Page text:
Tuesday, June 10, 2014

Heroes: The Attack on the Giant Elk and the Great Eagle

This story is part of the Native American Hero Tales unit. Story source: Tales of the North American Indians by Stith Thompson (1929).


(elk)


The Attack on the Giant Elk and the Great Eagle
Jicarilla Apache

In the early days, animals and birds of monstrous size preyed upon the people; the giant Elk, the Eagle, and others devoured men, women, and children, until the gods were petitioned for relief. A deliverer was sent to them in the person of Jonayaíyin, the son of the old woman who lives in the West, and the second wife of the Sun. She divided her time between the Sun and the Waterfall, and by the latter bore a second son, named Kobachíschini, who remained with his mother while his brother went forth to battle with the enemies of mankind.

In four days Jonayaíyin grew to manhood, then he asked his mother where the Elk lived. She told him that the Elk was in a great desert far to the southward. She gave him arrows with which to kill the Elk. In four steps he reached the distant desert where the Elk was lying.

Jonayaíyin cautiously observed the position of the Elk from behind a hill. The Elk was lying on an open plain, where no trees or bushes were to be found that might serve to shelter Jonayaíyin from view while he approached.

While he was looking at the Elk, with dried grass before his face, the Lizard said to him, "What are you doing, my friend?"

Jonayaíyin explained his mission, whereupon the Lizard suggested that he clothe himself in the garments of the Lizard in which he could approach the Elk in safety. Jonayaíyin tried four times before he succeeded in getting into the coat of the Lizard.

Next the Gopher came to him with the question, "What are you doing here, my friend?" When Jonayaíyin told the Gopher of his intention, the latter promised to aid him. The Gopher thought it advisable to reconnoitre by burrowing his way underground to the Elk. Jonayaíyin watched the progress of the Gopher as that animal threw out fresh heaps of earth on his way.

At length the Gopher came to the surface underneath the Elk whose giant heart was beating like a mighty hammer. He then proceeded to gnaw the hair from about the heart of the Elk.

"What are you doing?" said the Elk.

"I am cutting a few hairs for my little ones; they are now lying on the bare ground," replied the Gopher, who continued until the magic coat of the Elk was all cut away from about the heart of the Elk. Then he returned to Jonayaíyin, and told the latter to go through the hole which he had made and shoot the Elk.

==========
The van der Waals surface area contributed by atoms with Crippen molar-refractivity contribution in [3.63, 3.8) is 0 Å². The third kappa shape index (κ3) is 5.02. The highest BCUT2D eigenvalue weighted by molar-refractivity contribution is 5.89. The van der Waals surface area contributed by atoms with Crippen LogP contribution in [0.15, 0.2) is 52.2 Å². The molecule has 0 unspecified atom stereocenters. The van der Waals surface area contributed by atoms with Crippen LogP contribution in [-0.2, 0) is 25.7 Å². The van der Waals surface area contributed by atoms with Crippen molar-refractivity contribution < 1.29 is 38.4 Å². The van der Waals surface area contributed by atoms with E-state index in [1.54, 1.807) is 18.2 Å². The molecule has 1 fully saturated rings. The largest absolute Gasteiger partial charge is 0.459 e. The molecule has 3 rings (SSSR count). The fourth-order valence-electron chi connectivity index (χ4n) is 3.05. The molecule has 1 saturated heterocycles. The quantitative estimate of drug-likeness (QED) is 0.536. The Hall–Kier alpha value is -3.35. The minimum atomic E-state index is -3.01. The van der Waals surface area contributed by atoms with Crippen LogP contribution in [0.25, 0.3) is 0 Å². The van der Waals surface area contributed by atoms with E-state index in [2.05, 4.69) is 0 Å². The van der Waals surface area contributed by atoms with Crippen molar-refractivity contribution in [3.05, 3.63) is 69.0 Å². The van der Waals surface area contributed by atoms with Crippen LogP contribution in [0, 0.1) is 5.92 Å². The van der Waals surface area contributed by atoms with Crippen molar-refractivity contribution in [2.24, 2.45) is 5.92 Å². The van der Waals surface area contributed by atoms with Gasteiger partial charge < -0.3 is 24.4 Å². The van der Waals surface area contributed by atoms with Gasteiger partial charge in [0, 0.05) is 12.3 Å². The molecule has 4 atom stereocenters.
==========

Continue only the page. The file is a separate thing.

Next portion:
Four times the Son of the Sun tried to enter the hole before he succeeded. When he reached the Elk, he saw the great heart beating above him and easily pierced it with his arrows; four times his bow was drawn before he turned to escape through the tunnel which the Gopher had been preparing for him. This hole extended far to the eastward, but the Elk soon discovered it and, thrusting his antler into it, followed in pursuit.

The Elk ploughed up the earth with such violence that the present mountains were formed, which extend from east to west. The black spider closed the hole with a strong web, but the Elk broke through it and ran southward, forming the mountain chains which trend north and south. In the south the Elk was checked by the web of the blue spider, in the west by that of the yellow spider, while in the north the web of the many-colored spider resisted his attacks until he fell dying from exhaustion and wounds.

Jonayaíyin made a coat from the hide of the Elk, gave the front quarters to the Gopher, the hind quarters to the Lizard, and carried home the antlers. He found that the results of his adventures were not unknown to his mother, who had spent the time during his absence in singing and watching a roll of cedar bark which sank into the earth or rose in the air as danger approached or receded from Jonayaíyin, her son.

Jonayaíyin next desired to kill the great Eagle, I-tsa. His mother directed him to seek the Eagle in the West.


(700 words)





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